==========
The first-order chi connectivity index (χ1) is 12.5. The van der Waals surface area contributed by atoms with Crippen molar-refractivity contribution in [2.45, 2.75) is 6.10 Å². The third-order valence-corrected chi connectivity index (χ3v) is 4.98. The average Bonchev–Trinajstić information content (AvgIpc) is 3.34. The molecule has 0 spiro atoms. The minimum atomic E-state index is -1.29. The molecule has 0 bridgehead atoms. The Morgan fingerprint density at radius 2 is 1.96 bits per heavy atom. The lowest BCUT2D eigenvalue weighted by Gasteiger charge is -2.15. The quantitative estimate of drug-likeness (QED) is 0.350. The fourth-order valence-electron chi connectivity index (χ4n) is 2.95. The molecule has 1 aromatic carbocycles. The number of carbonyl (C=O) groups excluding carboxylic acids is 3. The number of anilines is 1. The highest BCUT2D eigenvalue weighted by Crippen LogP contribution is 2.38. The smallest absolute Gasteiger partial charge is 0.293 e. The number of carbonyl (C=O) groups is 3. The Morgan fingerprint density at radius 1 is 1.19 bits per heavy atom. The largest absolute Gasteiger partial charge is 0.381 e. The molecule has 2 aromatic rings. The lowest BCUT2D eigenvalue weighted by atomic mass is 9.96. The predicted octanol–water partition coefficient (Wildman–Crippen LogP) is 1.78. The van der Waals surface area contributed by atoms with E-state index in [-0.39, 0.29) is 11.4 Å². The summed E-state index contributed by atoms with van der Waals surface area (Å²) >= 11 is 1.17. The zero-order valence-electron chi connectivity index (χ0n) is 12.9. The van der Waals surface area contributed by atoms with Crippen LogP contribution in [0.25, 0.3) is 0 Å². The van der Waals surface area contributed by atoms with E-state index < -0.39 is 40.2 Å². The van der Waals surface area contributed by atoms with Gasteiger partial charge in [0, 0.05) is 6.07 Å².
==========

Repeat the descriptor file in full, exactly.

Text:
The first-order chi connectivity index (χ1) is 12.5. The van der Waals surface area contributed by atoms with Crippen molar-refractivity contribution in [2.45, 2.75) is 6.10 Å². The third-order valence-corrected chi connectivity index (χ3v) is 4.98. The average Bonchev–Trinajstić information content (AvgIpc) is 3.34. The molecule has 0 spiro atoms. The minimum atomic E-state index is -1.29. The molecule has 0 bridgehead atoms. The Morgan fingerprint density at radius 2 is 1.96 bits per heavy atom. The lowest BCUT2D eigenvalue weighted by Gasteiger charge is -2.15. The quantitative estimate of drug-likeness (QED) is 0.350. The fourth-order valence-electron chi connectivity index (χ4n) is 2.95. The molecule has 1 aromatic carbocycles. The number of carbonyl (C=O) groups excluding carboxylic acids is 3. The number of anilines is 1. The highest BCUT2D eigenvalue weighted by Crippen LogP contribution is 2.38. The smallest absolute Gasteiger partial charge is 0.293 e. The number of carbonyl (C=O) groups is 3. The Morgan fingerprint density at radius 1 is 1.19 bits per heavy atom. The largest absolute Gasteiger partial charge is 0.381 e. The molecule has 2 aromatic rings. The lowest BCUT2D eigenvalue weighted by atomic mass is 9.96. The predicted octanol–water partition coefficient (Wildman–Crippen LogP) is 1.78. The van der Waals surface area contributed by atoms with E-state index in [-0.39, 0.29) is 11.4 Å². The summed E-state index contributed by atoms with van der Waals surface area (Å²) >= 11 is 1.17. The zero-order valence-electron chi connectivity index (χ0n) is 12.9. The van der Waals surface area contributed by atoms with Crippen LogP contribution in [0.25, 0.3) is 0 Å². The van der Waals surface area contributed by atoms with E-state index < -0.39 is 40.2 Å². The van der Waals surface area contributed by atoms with Gasteiger partial charge in [0, 0.05) is 6.07 Å².